I don't really know how to describe Buzzard Bluff -- other than, it's just a cool place to explore. We hadn't heard a lot about this place, but had seen mention of it, so we decided to head out and take a look for ourselves. The trail is unmaked, but with some good directions, you should have no problem finding it.
To get to the trailhead, take highway 7 to the small community of Pelsor (about 1/2 way between Jasper and Dover) and turn WEST onto highway 123. Take highway 123 4.7 miles and turn LEFT onto FR1802/1805, CR 14/61, Treat Road. (Yes, this road has 5 different road names depending on what map you're using -- it's a prominent gravel road on your left and had a white sign noting it as Treat Road).
Once on Treat Road, go 6.5 miles down the dirt road (set your odometer, it will seem like forever) and you will come across a white house on your right, and a barn on your left. Find a place to park along the road here. The road is fairly well maintained at this point and can be handled by any type of vehicle. The trail takes off right next to the barn. Try to not block any of the driveways.
The trail takes off just North of the old barn and heads into the woods away from Treat Road. It's not marked, but it's pretty obvious. The trail follows a 4-wheeler road the entire way -- so it is relatively wide and easy to follow (although big mud holes on the trail are a bit troublesome).
The path is pretty flat for awhile, and then turns left and runs along a ridge. There are great views of the valley below on your right when the leaves are off the trees. The trail then turns back righ, and starts to decend a little. And passes a small pond on your left. Keep going. Past the pond, the trail gets steeper down.
At 1.8 miles, there is another four-wheeler road that joins from the left. Ignore it. Shortly after, is another four wheeler road on the left. Make note of this one, because we'll come back to it later. For now, stay on the main trail (which is to the right).
After about another .2 miles, you'll get to a big, roundabout that seems to be a popular camping site and turnaround for four-wheelers. From here, you'll go down the hill on a small trail that is marked with orange paint on the trees. After a hundred yards or so, you'll get to Buzzard's Bluff.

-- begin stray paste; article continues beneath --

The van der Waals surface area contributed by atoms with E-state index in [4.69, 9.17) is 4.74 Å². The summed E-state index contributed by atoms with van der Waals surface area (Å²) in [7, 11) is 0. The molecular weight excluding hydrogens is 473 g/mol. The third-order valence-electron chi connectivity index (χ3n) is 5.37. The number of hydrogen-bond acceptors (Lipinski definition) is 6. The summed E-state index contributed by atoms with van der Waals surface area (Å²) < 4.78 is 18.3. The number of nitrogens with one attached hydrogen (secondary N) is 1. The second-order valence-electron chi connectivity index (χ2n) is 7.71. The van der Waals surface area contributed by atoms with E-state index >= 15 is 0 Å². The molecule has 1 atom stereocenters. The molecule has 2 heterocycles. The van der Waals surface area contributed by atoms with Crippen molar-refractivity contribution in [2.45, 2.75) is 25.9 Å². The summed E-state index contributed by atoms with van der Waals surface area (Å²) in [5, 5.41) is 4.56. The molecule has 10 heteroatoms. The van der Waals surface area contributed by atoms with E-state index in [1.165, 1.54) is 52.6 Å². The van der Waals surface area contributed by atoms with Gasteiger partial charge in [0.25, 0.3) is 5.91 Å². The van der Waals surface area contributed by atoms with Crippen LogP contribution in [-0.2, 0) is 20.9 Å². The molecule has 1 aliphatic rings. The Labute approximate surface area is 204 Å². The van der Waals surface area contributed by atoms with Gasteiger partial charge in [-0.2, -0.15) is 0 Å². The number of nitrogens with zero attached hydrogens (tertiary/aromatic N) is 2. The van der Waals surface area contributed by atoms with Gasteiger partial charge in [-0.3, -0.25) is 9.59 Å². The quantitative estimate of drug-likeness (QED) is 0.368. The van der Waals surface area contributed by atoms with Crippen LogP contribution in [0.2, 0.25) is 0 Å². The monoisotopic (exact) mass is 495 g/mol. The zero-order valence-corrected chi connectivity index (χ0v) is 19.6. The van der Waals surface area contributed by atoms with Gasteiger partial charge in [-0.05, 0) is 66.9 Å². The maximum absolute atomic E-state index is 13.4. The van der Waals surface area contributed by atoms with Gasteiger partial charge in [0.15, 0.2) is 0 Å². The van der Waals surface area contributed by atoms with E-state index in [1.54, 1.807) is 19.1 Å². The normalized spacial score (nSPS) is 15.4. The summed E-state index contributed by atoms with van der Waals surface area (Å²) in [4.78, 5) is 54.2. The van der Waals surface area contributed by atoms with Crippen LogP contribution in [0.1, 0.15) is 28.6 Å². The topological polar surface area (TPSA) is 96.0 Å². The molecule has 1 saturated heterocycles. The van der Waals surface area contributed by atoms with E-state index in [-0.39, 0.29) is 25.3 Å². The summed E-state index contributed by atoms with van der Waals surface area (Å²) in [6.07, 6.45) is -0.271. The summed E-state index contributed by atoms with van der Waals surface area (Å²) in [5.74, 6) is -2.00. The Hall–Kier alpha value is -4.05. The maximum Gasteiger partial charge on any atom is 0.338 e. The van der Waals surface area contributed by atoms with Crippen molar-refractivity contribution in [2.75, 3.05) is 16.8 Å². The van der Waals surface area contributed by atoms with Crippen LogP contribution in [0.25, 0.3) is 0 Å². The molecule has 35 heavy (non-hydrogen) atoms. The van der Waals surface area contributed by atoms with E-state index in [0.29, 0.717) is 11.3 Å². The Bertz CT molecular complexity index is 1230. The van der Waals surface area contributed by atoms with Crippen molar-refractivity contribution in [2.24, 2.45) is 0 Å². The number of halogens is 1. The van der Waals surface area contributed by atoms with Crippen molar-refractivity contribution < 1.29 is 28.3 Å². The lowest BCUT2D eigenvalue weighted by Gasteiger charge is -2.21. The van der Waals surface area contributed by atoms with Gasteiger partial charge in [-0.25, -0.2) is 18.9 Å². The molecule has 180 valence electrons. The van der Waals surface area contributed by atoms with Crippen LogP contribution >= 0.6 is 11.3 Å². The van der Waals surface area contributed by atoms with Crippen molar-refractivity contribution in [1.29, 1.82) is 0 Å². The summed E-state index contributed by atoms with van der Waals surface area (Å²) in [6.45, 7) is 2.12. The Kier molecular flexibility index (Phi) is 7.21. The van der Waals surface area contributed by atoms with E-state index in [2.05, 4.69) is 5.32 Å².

The area is pretty cool -- with a lot of round-topped rocks that look out over a huge valley. We didn't see any actual buzzards, but it sure seems like it would be a fitting place for them.
You'll probably spend a fair amount of time jumping from rock to rock getting some different views and exploring. Just BE CAREFUL. Some of the drops between the rocks are a LONG way down. Explore for awhile.
Once done exploring the rounded rocks, there are other cool things to see here. To your left (as you look out at the bluff) is a small natural bridge that you can scurry down to check out.
To the right of the bluff is a little trail down to the area below Buzzard Roost. Below the Roost is a maze of caves, tunnels and narrow passageways to explore. It appears to be a popular area for camping as well.
There are a lot of neat routes to explore.
Just take your time and explore.
Here, a huge chunk of rock has fallen off the side.
And some of the openings are quite narrow.
The Large Natural Bridge
After you're done exploring Buzzard Roose, there is one more place in the area to visit. Head back up to the top of the Roost, and start to head back to the trail head. After about .2, you'll note the ATV trail that comes in from the right. Turn right here at the first ATV trail.
After another about .2, the trail will split. Take the trail to the RIGHT. When the trail starts to turn back left (to join the other trail), there will be a small spur of a walking trail to the right that goes straight down the hill. Take it. After about a hundred yards, you'll come to the larger of two natural bridges in the area.
This apparently one of the larger natural bridges in the area. It's a great spot, with a great view of the valley below.
When you are finished here, it's time to head back to the trailhead.
Distance: 4 miles (round trip) + some mileage for exploring
Children: Yes, but keep a close hand on them when on the bluff areas
Trail Guide: Tim Ernst's Arkansas Nature Lover's Guide
Footwear: Rocky conditions make hiking boots preferrable
Rating: 4 stars out of 5.